I participated in a Death by Chocolate Event (baking contest) at my local library last night. It was a very nice example of an activity that doesn’t cost much but really brightens the dull days between Valentine’s Day and Easter (which also involve large amounts of chocolate here in the United States). It was an adult event, so most of the people where there with their dates or friends. Over 200 people came to taste chocolate candy and baked goods and enjoy the Big Band music and an evening out.
The chocolate fumes alone were seizure inducing.
It was judged by one pastry chef and two chocolatiers, as well as by all the people who came to taste.There were 39 participants giving out samples in seven categories: professional, cookies, candies, brownies, cakes, cheese cakes, and hodge podge. Each category was judged by the public tasters and the professional s.One entry per category was allowed and each entry cost $5. The public could make a donation if they wished. Otherwise, tasting was free!
I entered what I called my Chocolate Raspberry Dream Cake and won the People’s Choice Award for Cakes.I was really surprised because I had entereda Chocolate Truffle Sweet Orange Marmalade cake in a previous year—It was a volcano of chocolate that I was sure would win—and failed to score. My entry this year had a vanilla icing on a extremely dark chocolate cake with raspberry preserves between the layers (I had made the preserves from the fruit of a dear friend’s raspberry patch).I had a relaxing afternoon putting it together and figured, I would have a nice evening visiting with friends and getting to know a few new people.
My personal favorite of the evening was a Tennessee Whiskey Bacon Truffle.It was flavored with essence of bacon—I never knew such a thing existed; yeah, I’m from the sticks—and a very fine aged whiskey. The combination sounded revolting to me, but I decided that trying something new was almost as good as a tropical vacation. First, I tasted chocolate, then the whiskey, then a smoky/salt flavor, and finally the fat of the cream—then it all mixed together. That woman took home a trophy.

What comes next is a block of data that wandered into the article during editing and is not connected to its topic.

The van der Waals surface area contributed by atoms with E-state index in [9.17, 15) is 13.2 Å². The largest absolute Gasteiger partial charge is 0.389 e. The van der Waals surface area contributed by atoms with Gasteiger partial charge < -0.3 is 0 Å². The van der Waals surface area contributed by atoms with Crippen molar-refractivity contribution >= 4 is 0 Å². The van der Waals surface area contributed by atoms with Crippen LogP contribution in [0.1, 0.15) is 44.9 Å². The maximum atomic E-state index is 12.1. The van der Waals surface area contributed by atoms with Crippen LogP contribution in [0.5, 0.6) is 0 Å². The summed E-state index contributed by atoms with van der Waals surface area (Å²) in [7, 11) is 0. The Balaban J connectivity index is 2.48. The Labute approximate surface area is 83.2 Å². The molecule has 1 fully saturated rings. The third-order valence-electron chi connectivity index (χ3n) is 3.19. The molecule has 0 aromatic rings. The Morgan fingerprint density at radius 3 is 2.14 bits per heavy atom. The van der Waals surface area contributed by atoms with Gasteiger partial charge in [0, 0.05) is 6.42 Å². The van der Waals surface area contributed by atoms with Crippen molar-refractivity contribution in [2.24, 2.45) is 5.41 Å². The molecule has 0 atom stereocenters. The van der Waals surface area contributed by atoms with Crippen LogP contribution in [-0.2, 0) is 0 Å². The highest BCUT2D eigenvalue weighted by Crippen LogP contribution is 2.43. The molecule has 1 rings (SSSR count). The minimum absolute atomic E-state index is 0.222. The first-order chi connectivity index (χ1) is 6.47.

One of my neighbors won the Judges Choice for Cakes. More Bacon! Again, it sounded odd but tasted fine. It was called The Elvis. It was a big, multilayer banana cake, with a layer of peanut butter and a layer of chocolate between each cake layer. The Icing was chocolate, and there was very crisply fried bacon sprinkled generously on top. The King would have approved. According to my neighbor, Elvis’s favorite sandwich, peanut butter, bananas, chocolate, and BACON, inspired this cake!
Here’s my recipe for Chocolate Raspberry Dream Cake.
½ cup cocoa (I used dark chocolate/dutched blend—your choice.)
¾ cup strong coffee (You shouldn’t be able to see through it, and it should be brewed from a dark roast.)
2 cups brown sugar
½ cup butter
2 eggs (I use the nice brown ones with the extra rich yokes that my hens lay for me—good girls!)
1 teaspoon vanilla
1 cup buttermilk
1 teaspoon baking soda
1 teaspoon baking powder
2 cups all-purpose flour
¼ teaspoon salt
2 cups raspberry preserves (Slightly warmed to spread more easily between the layers)
1 cup cold water
2 heaping tablespoons all-purpose flour
½ cup unsalted butter (8 ounces) (The unsalted butter gives the icing an almost cheese cake or cream cheese taste)
1 cup sugar
1 teaspoon vanilla
Preheat oven to 350F. Grease and flour baking pans.
Cake: Dissolve cocoa in hot coffee. Set aside to cool. Then cream butter, sugar, vanilla, and eggs. Beat in dissolved cocoa. Sift together dry ingredients and add to batter alternately with buttermilk.
Bake cake until it tests done (toothpick or cake tester inserted in middle comes out clean), about 30 minutes.
Filling: Warm preserves slightly.
Icing: Mix water and flour and bring to a boil, stirring constantly until it is thick and smooth. Put in a small bowl and cover with plastic wrap. Press wrap into top of mixture so there is no air space and cool. Scoop flour and water mixture into a larger bowl and add the rest of ingredients. Beat until thick, white, and fluffy.